Deloitte: Top 5 workforce trends for 2021
Top five trends which can best draw out human strengths within a workforce and help an organisation thrive and survive in the future are explored by consultants Deloitte .
These top trends are discussed in the new report Diving deeper, Five workforce trends to watch in 2021 and focus on the repercussions of the COVID-19 pandemic and how organisations can harness the talent within their workforce to navigate the uncertainty ahead.
“While executives have long recognised that well-being is important, the COVID-19 pandemic brought home how significant it really is,” said Jen Fisher, Deloitte US chief well-being officer and co-author of the well-being section. 'Work and life, health, safety, and well-being became inseparable,' she said.
Highlights from the comprehensive report include:
1. Designing work for well-being
“The design of well-being into work is a practice that must be developed, strengthened and flexed over time to be effective. As work itself changes at a rapid pace, the ways that an organisation supports individual and team well-being must adapt in tandem,” said Fisher.
Seven out of 10 executives responding to the 2021 Deloitte Global Human Capital Trends survey said their organisation’s shift to remote work had a positive impact on well-being. Workers reported the top three objectives of work transformation should be improving quality, increasing innovation, and improving worker well-being.
According to the report organisations looking to build well-being into work should consider actions, policies, and mandates at the following three levels:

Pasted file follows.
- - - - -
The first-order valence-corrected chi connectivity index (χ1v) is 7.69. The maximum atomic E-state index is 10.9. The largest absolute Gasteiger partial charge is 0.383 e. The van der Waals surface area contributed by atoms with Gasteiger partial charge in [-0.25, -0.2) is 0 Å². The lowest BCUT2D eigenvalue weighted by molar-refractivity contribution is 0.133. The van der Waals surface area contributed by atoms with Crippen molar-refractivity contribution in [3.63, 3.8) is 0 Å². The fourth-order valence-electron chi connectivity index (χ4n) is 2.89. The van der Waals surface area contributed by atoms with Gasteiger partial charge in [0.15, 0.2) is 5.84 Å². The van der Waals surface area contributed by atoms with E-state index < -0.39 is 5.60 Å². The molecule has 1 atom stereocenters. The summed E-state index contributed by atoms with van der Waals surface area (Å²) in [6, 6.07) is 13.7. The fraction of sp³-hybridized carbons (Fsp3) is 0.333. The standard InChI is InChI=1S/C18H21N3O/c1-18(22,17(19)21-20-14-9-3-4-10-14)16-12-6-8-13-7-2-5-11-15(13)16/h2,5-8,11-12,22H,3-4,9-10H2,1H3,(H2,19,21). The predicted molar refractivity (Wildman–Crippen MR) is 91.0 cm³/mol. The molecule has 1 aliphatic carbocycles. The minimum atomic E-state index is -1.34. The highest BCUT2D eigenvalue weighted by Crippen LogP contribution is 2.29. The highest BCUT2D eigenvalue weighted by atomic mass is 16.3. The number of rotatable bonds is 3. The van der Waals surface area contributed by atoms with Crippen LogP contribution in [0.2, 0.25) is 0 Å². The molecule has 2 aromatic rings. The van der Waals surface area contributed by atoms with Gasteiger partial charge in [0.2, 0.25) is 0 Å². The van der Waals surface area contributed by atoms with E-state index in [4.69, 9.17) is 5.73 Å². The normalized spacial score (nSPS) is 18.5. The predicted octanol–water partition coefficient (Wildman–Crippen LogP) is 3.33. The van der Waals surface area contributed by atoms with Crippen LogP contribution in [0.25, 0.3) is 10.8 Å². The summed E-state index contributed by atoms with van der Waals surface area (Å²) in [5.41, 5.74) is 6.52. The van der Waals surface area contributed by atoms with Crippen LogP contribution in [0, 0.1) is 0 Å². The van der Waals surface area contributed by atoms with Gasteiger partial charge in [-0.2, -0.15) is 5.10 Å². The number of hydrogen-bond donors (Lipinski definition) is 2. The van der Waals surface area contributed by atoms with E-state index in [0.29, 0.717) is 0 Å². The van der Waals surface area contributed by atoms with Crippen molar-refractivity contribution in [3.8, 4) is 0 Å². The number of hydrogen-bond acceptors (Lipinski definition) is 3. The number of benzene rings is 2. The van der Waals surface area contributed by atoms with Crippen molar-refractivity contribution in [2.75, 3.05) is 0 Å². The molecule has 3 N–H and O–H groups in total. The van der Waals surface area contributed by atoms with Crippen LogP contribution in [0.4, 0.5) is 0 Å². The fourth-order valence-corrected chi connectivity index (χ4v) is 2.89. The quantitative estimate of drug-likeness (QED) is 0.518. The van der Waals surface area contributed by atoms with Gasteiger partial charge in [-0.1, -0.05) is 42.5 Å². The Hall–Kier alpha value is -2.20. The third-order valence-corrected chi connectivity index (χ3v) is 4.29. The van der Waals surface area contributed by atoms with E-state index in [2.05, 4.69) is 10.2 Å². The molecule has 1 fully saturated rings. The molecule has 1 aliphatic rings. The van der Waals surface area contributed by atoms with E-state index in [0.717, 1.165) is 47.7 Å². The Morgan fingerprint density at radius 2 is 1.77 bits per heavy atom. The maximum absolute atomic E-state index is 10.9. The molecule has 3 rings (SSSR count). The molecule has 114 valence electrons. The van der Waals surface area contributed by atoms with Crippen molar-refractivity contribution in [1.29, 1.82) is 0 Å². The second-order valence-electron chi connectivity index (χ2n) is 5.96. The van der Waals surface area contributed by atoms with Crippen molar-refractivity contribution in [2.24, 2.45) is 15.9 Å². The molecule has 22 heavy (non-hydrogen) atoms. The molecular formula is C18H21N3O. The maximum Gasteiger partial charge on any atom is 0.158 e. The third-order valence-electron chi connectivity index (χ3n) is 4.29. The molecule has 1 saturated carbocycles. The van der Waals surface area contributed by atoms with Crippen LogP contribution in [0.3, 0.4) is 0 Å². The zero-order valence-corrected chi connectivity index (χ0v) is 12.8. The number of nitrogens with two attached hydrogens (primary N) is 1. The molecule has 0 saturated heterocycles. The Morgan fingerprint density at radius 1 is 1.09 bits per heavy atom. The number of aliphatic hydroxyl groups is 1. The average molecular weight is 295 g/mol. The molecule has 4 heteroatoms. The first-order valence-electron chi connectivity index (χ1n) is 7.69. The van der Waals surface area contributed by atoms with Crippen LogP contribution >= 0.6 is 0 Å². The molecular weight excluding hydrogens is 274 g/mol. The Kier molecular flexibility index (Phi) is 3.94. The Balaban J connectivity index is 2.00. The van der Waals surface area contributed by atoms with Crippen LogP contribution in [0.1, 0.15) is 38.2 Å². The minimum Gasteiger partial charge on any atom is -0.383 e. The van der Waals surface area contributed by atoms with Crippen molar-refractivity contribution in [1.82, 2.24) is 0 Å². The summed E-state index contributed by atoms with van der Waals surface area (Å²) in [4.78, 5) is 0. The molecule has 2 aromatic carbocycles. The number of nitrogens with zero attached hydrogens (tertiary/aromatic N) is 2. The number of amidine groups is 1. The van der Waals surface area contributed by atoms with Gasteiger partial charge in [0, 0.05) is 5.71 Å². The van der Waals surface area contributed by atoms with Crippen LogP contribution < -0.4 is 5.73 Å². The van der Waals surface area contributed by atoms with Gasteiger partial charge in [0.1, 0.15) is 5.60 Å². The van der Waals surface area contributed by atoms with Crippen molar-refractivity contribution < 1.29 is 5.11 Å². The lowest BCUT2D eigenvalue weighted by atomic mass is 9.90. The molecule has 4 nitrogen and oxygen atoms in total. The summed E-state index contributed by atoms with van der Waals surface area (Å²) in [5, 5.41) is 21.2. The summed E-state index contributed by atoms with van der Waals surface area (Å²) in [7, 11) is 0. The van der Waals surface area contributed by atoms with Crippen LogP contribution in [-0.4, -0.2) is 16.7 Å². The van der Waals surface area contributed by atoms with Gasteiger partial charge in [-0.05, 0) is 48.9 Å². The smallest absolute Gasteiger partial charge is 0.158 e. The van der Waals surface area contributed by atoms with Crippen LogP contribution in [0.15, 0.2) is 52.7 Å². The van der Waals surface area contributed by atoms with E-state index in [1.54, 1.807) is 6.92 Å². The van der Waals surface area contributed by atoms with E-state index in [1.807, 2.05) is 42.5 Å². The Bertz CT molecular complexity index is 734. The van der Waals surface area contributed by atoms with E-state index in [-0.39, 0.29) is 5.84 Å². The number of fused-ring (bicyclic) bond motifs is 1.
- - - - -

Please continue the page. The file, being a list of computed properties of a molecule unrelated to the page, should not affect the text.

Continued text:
- Individual: Workers should take the initiative in setting their own boundaries and making their well-being needs understood.
- Team: The power of teams comes from their ability to connect people with each other to unleash their collective capabilities.
- Organisational: Leaders have a responsibility not only to invest in well-being, but also to make well-being a consideration as important as any other factor that affects the bottom line.
2. Beyond reskilling
“The growing prevalence of worker agency and choice during the pandemic showed that, when given the chance to align their interests and passions with organisational needs, workers can fulfil their potential in ways that leaders may never have known they could, positioning the organisation to thrive in the long term,” says the report.
The success of work transformation depends on an organisation’s ability to unlock human potential to define and deliver new outcomes which can be done in the following ways:
- Shift the supply and demand equation
Build talent marketplaces that address the workforce supply and demand equation. Cultivate worker passions to solve problems and reward employees.
- Centre workforce planning on potential
Shift workforce planning approaches away from a reliance on top-down mandates, providing more agency to workers themselves. Empower workers to reimagine what, how, and where work gets done. Consider AI-enabled technologies.
- Drive toward real-time, dynamic action
Gather and act on workforce data that provides a real-time view of workers’ skills across the entire talent ecosystem. Remember that teams are becoming the driving unit of organisational performance.
During the pandemic, organisations doubled down on teams and teaming as a survival strategy to enable adaptability and speed.
“Leaders now have the opportunity to use what they have learned to construct “superteams” that pair people with technology to re-architect work in more human ways,” comment Deloitte.
To create an environment where superteams flourish, executives should consider the following:
- Set audacious goals
- Don’t stop with envisioning new ways to achieve those outcomes